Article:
We read the unambiguous language of the statute as setting forth three elements which comprise the crime of welfare fraud:  (1) a false statement or representation, impersonation or other fraudulent device;  (2) which statement, representation, impersonation or other device results in the obtaining or retention of aid under Division 9 of the Welfare and Institutions Code;  and (3) which aid was obtained for or retained by one not in fact entitled thereto.   Thus, nonentitlement to the aid obtained or received is clearly an element of the crime of welfare fraud.1

People v. Carlson, supra, 76 Cal.App.3d 112, 142 Cal.Rptr. 638, on which the People rely, does not require a different result.   In Carlson, the defendant was charged with a violation of Welfare and Institutions Code section 11483, the precursor to section 10980.2  Section 11483 made it a crime to obtain aid to families with dependent children (AFDC) for a child not in fact entitled thereto by means of false statement, representation, impersonation or other fraudulent device.   Section 11250 set forth three bases upon which AFDC was available to needy children:  (a) death, incapacity or incarceration of a parent;  (b) absence of a parent from the home because of divorce, separation, desertion or other reasons;  or (c) unemployment of a parent or parents.   The defendant had applied for AFDC under the “Absent Father DeprivationProgram,” subdivision (b) of Welfare and Institutions Code section 11250, stating that her children's father was absent from the home.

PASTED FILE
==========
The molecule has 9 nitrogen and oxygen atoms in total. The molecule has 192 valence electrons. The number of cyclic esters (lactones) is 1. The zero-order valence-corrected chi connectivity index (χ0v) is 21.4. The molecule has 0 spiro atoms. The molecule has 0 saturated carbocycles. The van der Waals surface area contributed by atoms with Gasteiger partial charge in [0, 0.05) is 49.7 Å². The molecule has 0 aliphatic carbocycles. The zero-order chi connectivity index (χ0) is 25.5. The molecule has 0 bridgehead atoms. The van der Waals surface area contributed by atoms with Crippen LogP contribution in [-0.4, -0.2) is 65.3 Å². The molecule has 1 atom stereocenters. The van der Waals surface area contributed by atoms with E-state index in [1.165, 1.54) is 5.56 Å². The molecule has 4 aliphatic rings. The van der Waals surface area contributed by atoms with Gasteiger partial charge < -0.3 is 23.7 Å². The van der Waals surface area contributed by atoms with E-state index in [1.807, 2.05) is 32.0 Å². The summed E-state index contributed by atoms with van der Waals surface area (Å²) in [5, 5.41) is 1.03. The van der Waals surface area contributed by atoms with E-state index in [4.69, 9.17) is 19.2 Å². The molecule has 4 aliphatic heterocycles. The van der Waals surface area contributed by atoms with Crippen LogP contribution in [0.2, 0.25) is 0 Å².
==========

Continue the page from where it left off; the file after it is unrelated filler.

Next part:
The absent father program required defendant to report to the welfare department in the event the children's father returned.   The evidence showed that the father returned, but that defendant did not report this fact, and continued to receive benefits.   When defendant was tried for welfare fraud, her defense was that the father was not present in the home within the meaning of the law.   Defendant was convicted under section 11483.

On appeal, defendant argued that the prosecution failed to offer any evidence to rebut the “possibility” that she would have been eligible for benefits under subdivision (c) of section 11250, because of the father's unemployment.   According to the reviewing court, “[Defendant's] argument raises the basic question of whether a person can be convicted of a violation of section 11483 when she obtains aid to which a needy child is entitled, albeit said entitlement is on a basis other than that under which aid is sought.   Must the prosecution, as an element of the offense, negate the possibility that a person who applies for AFDC on one basis is eligible on some other basis?”